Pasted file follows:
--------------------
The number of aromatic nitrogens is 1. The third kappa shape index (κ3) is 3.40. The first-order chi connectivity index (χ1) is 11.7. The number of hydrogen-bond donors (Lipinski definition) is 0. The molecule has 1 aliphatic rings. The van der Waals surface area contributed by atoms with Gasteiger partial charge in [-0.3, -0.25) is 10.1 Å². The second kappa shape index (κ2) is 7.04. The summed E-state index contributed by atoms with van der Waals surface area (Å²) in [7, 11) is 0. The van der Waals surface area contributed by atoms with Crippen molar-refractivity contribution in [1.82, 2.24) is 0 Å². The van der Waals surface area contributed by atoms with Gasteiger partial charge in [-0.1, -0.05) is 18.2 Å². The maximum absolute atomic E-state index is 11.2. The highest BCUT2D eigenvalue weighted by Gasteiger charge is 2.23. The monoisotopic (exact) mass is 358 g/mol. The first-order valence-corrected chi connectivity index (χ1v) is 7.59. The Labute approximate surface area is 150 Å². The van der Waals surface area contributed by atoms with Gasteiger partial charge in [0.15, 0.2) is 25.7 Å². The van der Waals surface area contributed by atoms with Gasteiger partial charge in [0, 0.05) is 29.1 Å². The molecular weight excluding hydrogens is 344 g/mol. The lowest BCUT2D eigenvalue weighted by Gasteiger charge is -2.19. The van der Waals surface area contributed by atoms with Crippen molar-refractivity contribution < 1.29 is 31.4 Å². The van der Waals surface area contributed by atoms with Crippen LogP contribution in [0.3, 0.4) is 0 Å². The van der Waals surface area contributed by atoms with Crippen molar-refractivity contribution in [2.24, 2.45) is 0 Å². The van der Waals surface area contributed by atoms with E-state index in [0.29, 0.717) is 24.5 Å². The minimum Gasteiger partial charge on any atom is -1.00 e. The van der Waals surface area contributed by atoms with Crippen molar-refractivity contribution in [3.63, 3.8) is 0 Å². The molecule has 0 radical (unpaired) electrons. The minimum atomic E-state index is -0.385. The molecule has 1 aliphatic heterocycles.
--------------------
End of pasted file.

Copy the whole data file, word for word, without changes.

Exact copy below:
The number of aromatic nitrogens is 1. The third kappa shape index (κ3) is 3.40. The first-order chi connectivity index (χ1) is 11.7. The number of hydrogen-bond donors (Lipinski definition) is 0. The molecule has 1 aliphatic rings. The van der Waals surface area contributed by atoms with Gasteiger partial charge in [-0.3, -0.25) is 10.1 Å². The second kappa shape index (κ2) is 7.04. The summed E-state index contributed by atoms with van der Waals surface area (Å²) in [7, 11) is 0. The van der Waals surface area contributed by atoms with Crippen molar-refractivity contribution in [1.82, 2.24) is 0 Å². The van der Waals surface area contributed by atoms with Gasteiger partial charge in [-0.1, -0.05) is 18.2 Å². The maximum absolute atomic E-state index is 11.2. The highest BCUT2D eigenvalue weighted by Gasteiger charge is 2.23. The monoisotopic (exact) mass is 358 g/mol. The first-order valence-corrected chi connectivity index (χ1v) is 7.59. The Labute approximate surface area is 150 Å². The van der Waals surface area contributed by atoms with Gasteiger partial charge in [0.15, 0.2) is 25.7 Å². The van der Waals surface area contributed by atoms with Gasteiger partial charge in [0, 0.05) is 29.1 Å². The molecular weight excluding hydrogens is 344 g/mol. The lowest BCUT2D eigenvalue weighted by Gasteiger charge is -2.19. The van der Waals surface area contributed by atoms with Crippen molar-refractivity contribution < 1.29 is 31.4 Å². The van der Waals surface area contributed by atoms with Crippen LogP contribution in [0.3, 0.4) is 0 Å². The van der Waals surface area contributed by atoms with Crippen molar-refractivity contribution in [2.24, 2.45) is 0 Å². The van der Waals surface area contributed by atoms with E-state index in [0.29, 0.717) is 24.5 Å². The minimum Gasteiger partial charge on any atom is -1.00 e. The van der Waals surface area contributed by atoms with Crippen molar-refractivity contribution in [3.63, 3.8) is 0 Å². The molecule has 0 radical (unpaired) electrons. The minimum atomic E-state index is -0.385. The molecule has 1 aliphatic heterocycles.